Q: Looking down the road, what does this mean for the relationship between Poland and Israel?

While visiting Israel last year, Polish Presdient Andrezej Duda asked to visit the Mt. Herzl grave of Yoni Netanyahu, the brother of Prime Minister Benjamin Netanyahu who was killed while rescuing hostages from Entebbe, Uganda in 1976. Duda placed flowers and a stone from the site of the Warsaw Ghetto on Yoni Netanyahu’s grave.

A: I think the present government was totally taken aback by the Israeli reaction. I don’t think they expected that because they’re getting along so well with Netanyahu, and this government is so pro-Israel in terms of its Middle East policy. In many ways, this present Polish government is very similar to the Israeli government. They both appeal to nationalism; they both tend to benefit from the idea that the world is against us, that we’re misunderstood. In the long run, I think Poland and Israel do have common interests and those won’t be impacted by this new law.


Q: Beyond Israel, will it affect Poland’s relationship with world Jewry?

A: I’ve been following the Gazeta Wyborcza — the New York Times of Poland — and their attitude is that this is the gang that can’t shoot straight. That they’re so stupid they don’t realize the idiocy of the law and the harm that they’ve caused. First of all, to pass the law on International Holocaust Remembrance Day… Instead of accomplishing their goal, which is to make people more sympathetic to Poland, it’s backfiring and this whole stereotype of Polish antisemitism is being revived.

Let me just say that many Jews have a right to feel angry at what happened during World War II and especially what happened following World War II, when about 1,500 Jews were murdered in Poland. That said, one of the things that’s not helpful to my mind is this needless and broad brush condemnation of the Poles. Jews can have a dialogue with Poles and they should, but it should be based on mutual respect, instead of Jews just accusing and pointing a finger and trying to put Poles in the dock. The dialogue would be better if Jews showed Poles that they have a genuine understanding of what they went through. That element of respect is often lacking on the Jewish side.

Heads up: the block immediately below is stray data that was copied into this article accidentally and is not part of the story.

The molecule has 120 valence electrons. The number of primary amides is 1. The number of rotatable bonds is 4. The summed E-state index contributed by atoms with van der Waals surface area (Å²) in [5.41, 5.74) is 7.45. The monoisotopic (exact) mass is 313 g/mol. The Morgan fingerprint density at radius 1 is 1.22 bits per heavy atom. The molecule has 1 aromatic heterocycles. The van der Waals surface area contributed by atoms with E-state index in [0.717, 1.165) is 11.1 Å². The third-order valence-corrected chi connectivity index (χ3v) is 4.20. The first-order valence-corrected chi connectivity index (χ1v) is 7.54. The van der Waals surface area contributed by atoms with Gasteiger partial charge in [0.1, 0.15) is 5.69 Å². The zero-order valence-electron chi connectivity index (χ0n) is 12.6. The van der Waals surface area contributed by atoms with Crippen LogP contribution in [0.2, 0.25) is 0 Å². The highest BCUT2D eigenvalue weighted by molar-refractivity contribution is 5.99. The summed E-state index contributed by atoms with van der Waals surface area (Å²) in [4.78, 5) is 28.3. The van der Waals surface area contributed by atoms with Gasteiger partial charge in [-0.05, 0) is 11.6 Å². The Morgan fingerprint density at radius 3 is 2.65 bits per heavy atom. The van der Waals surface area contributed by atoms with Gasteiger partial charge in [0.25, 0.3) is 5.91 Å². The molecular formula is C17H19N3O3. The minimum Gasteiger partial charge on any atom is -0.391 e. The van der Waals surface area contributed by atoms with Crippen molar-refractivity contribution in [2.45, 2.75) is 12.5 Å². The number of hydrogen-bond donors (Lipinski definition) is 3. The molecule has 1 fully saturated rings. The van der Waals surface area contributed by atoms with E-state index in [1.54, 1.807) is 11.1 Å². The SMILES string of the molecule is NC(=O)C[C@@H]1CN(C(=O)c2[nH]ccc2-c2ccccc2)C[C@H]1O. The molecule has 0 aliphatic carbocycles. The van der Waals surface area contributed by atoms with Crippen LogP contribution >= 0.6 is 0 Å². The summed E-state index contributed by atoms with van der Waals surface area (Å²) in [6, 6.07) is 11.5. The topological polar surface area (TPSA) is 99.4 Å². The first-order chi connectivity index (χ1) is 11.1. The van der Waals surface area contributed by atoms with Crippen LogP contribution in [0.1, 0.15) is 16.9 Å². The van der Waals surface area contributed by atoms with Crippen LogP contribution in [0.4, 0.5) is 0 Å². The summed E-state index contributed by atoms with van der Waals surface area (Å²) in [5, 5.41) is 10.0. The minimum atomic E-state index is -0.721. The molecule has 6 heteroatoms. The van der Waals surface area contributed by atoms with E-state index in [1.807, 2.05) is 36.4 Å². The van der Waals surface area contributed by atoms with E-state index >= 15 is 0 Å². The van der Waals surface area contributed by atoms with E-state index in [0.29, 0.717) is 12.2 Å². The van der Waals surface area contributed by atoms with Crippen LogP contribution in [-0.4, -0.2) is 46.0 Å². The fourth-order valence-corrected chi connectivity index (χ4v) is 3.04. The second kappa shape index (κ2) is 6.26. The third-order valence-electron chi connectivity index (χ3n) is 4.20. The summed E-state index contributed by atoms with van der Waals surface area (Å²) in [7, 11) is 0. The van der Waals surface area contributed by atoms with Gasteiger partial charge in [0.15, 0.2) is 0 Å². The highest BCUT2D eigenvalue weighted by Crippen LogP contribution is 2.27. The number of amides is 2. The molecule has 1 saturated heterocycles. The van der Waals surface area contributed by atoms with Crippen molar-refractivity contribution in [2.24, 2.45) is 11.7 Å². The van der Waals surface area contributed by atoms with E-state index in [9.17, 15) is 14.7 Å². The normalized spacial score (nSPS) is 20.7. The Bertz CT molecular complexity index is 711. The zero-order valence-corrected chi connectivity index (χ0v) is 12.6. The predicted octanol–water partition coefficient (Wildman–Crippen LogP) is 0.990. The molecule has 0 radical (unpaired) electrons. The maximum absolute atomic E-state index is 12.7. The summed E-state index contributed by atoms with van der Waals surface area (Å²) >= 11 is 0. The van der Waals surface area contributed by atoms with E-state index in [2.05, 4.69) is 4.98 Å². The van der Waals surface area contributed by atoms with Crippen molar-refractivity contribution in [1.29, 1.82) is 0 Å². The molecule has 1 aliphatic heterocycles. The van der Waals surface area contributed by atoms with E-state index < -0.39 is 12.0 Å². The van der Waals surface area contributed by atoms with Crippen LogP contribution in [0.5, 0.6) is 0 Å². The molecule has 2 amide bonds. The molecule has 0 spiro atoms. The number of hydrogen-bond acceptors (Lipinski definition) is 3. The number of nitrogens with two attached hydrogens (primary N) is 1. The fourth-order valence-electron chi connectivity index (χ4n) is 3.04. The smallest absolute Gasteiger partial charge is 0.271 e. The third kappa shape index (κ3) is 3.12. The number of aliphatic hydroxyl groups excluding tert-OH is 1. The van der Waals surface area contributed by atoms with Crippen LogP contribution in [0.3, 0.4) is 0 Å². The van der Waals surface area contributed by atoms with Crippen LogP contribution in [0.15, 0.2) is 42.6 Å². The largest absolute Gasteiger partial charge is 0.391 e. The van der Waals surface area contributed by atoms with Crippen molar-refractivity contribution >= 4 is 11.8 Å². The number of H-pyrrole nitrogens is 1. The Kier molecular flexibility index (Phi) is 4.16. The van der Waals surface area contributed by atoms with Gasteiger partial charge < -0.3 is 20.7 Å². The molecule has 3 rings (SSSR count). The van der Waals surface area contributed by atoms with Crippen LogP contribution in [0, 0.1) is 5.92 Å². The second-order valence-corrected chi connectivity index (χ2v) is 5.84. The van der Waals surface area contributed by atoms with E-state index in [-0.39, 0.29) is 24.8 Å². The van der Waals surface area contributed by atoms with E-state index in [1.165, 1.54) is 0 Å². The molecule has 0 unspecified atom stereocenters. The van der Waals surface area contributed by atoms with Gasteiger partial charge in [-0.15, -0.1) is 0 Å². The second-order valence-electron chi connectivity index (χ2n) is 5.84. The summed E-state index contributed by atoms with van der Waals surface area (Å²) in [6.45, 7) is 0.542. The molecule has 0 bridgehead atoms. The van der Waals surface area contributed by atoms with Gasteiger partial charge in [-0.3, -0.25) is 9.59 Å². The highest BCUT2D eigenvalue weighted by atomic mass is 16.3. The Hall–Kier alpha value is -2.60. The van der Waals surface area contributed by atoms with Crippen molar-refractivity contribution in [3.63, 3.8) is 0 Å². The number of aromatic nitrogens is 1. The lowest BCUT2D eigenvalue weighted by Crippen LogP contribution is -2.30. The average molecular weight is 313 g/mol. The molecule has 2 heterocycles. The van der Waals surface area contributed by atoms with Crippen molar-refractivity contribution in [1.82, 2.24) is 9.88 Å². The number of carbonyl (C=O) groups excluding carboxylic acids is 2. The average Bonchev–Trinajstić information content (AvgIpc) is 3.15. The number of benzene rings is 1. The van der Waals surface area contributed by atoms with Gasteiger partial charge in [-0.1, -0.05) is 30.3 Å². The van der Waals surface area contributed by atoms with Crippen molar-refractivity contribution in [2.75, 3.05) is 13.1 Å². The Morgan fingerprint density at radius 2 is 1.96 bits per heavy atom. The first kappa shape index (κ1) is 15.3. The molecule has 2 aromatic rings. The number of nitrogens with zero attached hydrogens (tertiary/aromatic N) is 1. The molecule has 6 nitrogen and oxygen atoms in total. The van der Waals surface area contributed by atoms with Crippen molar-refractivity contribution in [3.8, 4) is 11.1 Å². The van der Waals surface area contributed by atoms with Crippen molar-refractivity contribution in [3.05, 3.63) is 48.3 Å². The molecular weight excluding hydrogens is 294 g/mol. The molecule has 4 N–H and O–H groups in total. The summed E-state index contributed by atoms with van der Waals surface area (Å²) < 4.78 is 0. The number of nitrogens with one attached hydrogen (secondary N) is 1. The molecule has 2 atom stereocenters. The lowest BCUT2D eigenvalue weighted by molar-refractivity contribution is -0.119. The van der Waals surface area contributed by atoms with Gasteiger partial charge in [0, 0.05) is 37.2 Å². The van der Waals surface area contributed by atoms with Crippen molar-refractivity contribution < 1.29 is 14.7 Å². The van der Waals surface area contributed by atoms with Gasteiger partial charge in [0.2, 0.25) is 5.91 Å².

Q: Besides Poland, there are other countries whitewashing their Holocaust past — isn’t that true?

A: Yes. Ukraine, Lithuania, Latvia… and no one gets upset. Not only that but the Ukrainians are naming streets after former Ukrainian SS leaders — after killers — and the Latvians are giving pensions to veterans of the SS. If you compare Poland to Ukraine, Latvia, and Lithuania, Poland’s record is still much much better.


Q: So why isn’t there an outcry over that?

A: Because many Jews just are hard-wired [to dislike Poland]. Working on the museum I remember thinking ‘you can’t win.’ If we didn’t create the museum the Jews would say that Jews have been in Poland 800 years and the Poles want to erase our memory; but when we started working on the museum, people came to me and said “How dare you? You’re a stooge. They’re just doing this to get money.” You can’t win.


Q: How should Jews respond to this new law?

A: The best thing is not to give an inch when it comes to historical truth; not to obfuscate the complicity of many Poles in the killing of Jews, but also not to forget Polish righteous gentiles. Remember that aid to Jews on the one hand and killing Jews on the other is not a zero-sum game — both things happened. The record of Polish society during the Holocaust was on the whole very negative vis-a-vis Jews. But even as Jews should remember that, they should also remember that Poles themselves suffered a great deal and in talking to Poles they should be prepared to at least adopt a respectful attitude.

The appropriate response would simply be for the Jewish community to continue to take trips to Poland; to continue to dialogue; to remember that this government is not going to be in power forever and that the law passed is yet to be implemented. This is just part of a long-range issue. This is just one chapter in the many, many chapters to come.